Receipts mandated for more salesReceipts will be compulsory for any cash transaction of more than 100,000 won ($98.60) from the second half of the year.
Currently, service-sector businesses are only required to give a receipt for transactions of 300,000 won or more or if requested by the customer.
Cash receipt regulations were introduced in 2005 as a measure to reduce the underground economy and tax evasion. The government offered a 20 percent income-tax deduction on the amount of total cash spending by a taxpayer if proven with receipts.
The Ministry of Strategy and Finance yesterday published revisions of the laws to take effect in the second half of 2014.
“The ministry published a booklet that contains 160 laws that will be reformed from the second half and plans to distribute them at city halls, ward offices, community centers, tax offices and public libraries, so people can have easy access to the booklet,” said a spokesman for the ministry.
Businesses that refuse to follow the regulation regarding receipts, including those in the healthcare, food and hospitality and educational services industries, will face fines.
The National Tax Service (NTS) said businesses will have to issue cash receipts within five days of transactions and if they don’t, they will be fined 50 percent of the amount of the transaction as a penalty.
Customers who do not receive cash receipts can report to the NTS. The NTS plans to reward consumers that report violations by giving them 20 percent of the transaction amount, within the limits of 5 million won per year and 1 million won per case.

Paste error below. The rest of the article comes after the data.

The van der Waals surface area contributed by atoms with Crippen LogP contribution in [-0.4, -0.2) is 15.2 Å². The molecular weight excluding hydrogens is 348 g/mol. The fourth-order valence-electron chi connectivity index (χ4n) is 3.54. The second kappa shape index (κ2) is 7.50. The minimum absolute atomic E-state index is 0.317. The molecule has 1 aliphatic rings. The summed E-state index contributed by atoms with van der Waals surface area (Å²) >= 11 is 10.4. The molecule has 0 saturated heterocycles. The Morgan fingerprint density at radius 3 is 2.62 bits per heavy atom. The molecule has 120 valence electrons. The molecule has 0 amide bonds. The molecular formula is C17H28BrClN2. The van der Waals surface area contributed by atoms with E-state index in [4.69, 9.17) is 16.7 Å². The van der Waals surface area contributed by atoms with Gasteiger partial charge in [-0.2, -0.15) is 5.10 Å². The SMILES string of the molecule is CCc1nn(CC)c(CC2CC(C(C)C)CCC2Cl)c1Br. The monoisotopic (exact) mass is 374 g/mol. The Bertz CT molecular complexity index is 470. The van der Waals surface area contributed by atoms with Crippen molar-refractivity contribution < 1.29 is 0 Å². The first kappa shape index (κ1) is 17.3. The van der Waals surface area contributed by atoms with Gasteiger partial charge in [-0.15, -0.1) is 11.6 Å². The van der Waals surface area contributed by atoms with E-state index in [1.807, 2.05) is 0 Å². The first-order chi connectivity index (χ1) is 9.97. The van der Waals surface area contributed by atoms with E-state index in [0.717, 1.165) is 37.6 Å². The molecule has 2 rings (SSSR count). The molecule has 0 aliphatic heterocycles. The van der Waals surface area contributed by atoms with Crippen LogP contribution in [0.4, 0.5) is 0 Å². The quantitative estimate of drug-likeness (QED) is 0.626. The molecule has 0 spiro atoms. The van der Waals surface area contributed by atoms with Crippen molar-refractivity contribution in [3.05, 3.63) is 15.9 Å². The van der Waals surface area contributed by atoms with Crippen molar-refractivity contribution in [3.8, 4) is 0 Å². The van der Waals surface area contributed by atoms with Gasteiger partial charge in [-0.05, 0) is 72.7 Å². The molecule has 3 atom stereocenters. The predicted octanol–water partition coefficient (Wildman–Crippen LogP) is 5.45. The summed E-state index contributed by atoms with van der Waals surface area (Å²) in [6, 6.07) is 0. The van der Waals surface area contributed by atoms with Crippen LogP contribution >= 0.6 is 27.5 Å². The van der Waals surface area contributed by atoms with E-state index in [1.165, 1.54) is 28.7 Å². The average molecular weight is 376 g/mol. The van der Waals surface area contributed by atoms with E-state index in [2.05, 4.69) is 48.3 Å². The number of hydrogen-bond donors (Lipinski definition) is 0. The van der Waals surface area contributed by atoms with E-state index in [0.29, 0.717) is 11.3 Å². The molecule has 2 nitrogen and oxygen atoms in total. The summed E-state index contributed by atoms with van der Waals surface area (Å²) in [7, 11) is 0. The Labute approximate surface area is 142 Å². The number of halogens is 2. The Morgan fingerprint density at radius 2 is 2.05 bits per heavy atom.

The revision also states that public institutions and private companies will not be allowed to collect resident registration numbers in principle without legal grounds from the second half of the year.
In other regulation changes, air bags will be required for the front seats of all taxis. The death rate of taxi drivers in accidents is much higher than for the general population because there are no air bags installed in taxis.
Furthermore, the changes in regulations of food trucks, which was a focus of the debate in March, will be loosened from July.
Until now, converting small trucks into food trucks was not allowed, but when the ongoing revision to the Enforcement Decree of Automobile Management Act is completed, making structural changes in small trucks for the purpose of selling food will be permitted.
Additionally, tightening of the regulation that mandates total airfares be disclosed by travel companies, including fuel surcharges, will be made to avoid confusion among consumers.
Travel agencies and airline companies currently exclude fuel surcharges in the totals described.
Companies will have to combine domestic and foreign airport facility fees, fuel surcharges and the basic airline fare, the ministry said.
BY KIM JUNG-YOON[firstname.lastname@example.org]